When you’re struggling financially and can’t afford your monthly loan repayments, income-driven repayment (IDR) plans can offer much-needed relief. These plans are designed to make your monthly repayments affordable regardless of income. As with any financial matter though, there are pros and cons to switching from a standard repayment plan to an income-driven repayment plan for student loans. Before you apply to an IDR program, it’s important to understand how they work and how they can affect your student debt and your finances overall.
Here’s what you need to know about income-driven repayment plans so you can determine whether or not this is the right option for you.
What Are Income-Driven Repayment Plans? How Do They Work?
Income-driven repayment plans for student loans are offered by the federal government. They apply only to federal student loans.
Ten years is the default student loan repayment schedule. However, not all borrowers can afford the monthly repayment amounts with this schedule. Students with higher loan balances find it even more challenging as their monthly repayments can be very high. Missing payments is not as option as that adds late fees and interest to their debt making it even more expensive. This is where the income-driven repayment plans for student loans can help.
Income-Driven Repayment plans are personalized to each borrower in that they base the monthly repayment amounts to your income and family size. There are 4 plans under this program. They all set payments at a percentage of your discretionary income. Discretionary income is the income that’s remaining after deducting allowances for mandatory expenses such as basic living expenses and taxes.
The required payment differs in percentage of discretionary income for each plan. The four income-driven repayment plans for student loans include:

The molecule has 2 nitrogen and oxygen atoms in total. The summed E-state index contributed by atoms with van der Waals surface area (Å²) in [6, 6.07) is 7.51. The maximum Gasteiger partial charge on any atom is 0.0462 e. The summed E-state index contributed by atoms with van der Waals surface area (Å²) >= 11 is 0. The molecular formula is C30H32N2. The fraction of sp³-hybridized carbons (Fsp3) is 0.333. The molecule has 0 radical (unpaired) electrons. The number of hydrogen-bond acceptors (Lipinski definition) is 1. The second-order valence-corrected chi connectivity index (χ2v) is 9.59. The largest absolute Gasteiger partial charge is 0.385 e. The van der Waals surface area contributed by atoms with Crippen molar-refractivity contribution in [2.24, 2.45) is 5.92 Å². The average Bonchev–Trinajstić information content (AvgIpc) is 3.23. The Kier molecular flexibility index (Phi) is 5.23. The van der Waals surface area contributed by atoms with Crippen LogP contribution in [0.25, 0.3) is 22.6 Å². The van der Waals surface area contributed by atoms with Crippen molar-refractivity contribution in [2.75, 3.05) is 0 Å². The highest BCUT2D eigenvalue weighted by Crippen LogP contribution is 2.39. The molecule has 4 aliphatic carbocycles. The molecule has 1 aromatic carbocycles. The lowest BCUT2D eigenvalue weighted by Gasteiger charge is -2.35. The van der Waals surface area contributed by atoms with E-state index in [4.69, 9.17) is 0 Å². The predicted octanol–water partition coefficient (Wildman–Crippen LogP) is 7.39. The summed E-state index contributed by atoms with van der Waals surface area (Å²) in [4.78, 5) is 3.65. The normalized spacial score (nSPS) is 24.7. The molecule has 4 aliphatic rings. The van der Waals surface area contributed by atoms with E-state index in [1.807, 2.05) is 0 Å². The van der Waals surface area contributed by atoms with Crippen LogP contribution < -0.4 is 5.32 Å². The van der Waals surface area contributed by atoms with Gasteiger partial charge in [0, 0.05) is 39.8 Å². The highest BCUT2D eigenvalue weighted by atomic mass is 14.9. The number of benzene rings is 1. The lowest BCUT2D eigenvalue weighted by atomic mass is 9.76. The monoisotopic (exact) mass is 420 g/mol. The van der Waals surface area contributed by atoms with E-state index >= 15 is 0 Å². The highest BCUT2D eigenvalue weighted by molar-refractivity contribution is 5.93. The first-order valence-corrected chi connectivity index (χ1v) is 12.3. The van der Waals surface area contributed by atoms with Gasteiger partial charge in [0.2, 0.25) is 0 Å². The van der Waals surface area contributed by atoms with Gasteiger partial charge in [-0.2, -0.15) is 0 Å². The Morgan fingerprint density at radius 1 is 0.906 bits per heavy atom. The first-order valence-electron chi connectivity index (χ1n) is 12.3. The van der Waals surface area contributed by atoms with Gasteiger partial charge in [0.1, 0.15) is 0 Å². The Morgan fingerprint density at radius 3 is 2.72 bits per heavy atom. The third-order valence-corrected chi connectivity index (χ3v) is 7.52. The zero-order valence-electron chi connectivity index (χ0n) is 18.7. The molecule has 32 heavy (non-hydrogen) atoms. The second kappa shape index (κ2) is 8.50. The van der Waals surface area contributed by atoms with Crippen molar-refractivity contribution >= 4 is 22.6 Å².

1. Income-Contingent Repayment (ICR) – 20% of discretionary income
2. Income-Based Repayment (IBR) – 15% of discretionary income
3. Pay-As-You-Earn (PAYE) – 10% of discretionary income
4. Revised Pay-As-You-Earn (REPAYE) – 10% of discretionary income
Setting the payments as a small percentage of your income means they will always be affordable. Unless your income is very high, any of the IDR plans will also automatically lower your monthly cost.
Advantages of Income-Driven Repayment Plans
Lowers monthly repayments and makes them more manageable
This is the primary reason most borrowers enroll in the IDR program. If you’re looking for a way to lower the monthly payments on your federal student loans and do not want to refinance with a private lender, IDR plans are the best alternative. The advantage income-driven repayment plans over refinancing is that they lower your monthly payments while still protecting your federal loan benefits.
Adjusts monthly repayments when your income or family size changes
When you enroll in the IDR program, your monthly repayments are based on your income and family size at the time of enrollment. If your income or family size changes in a few years, you can recertify your IDR plan. Showing proof of the change will recalculate your monthly payments accordingly. This can be very useful if your income decreases or you welcome a new baby into the family and need to lower your monthly payments even more.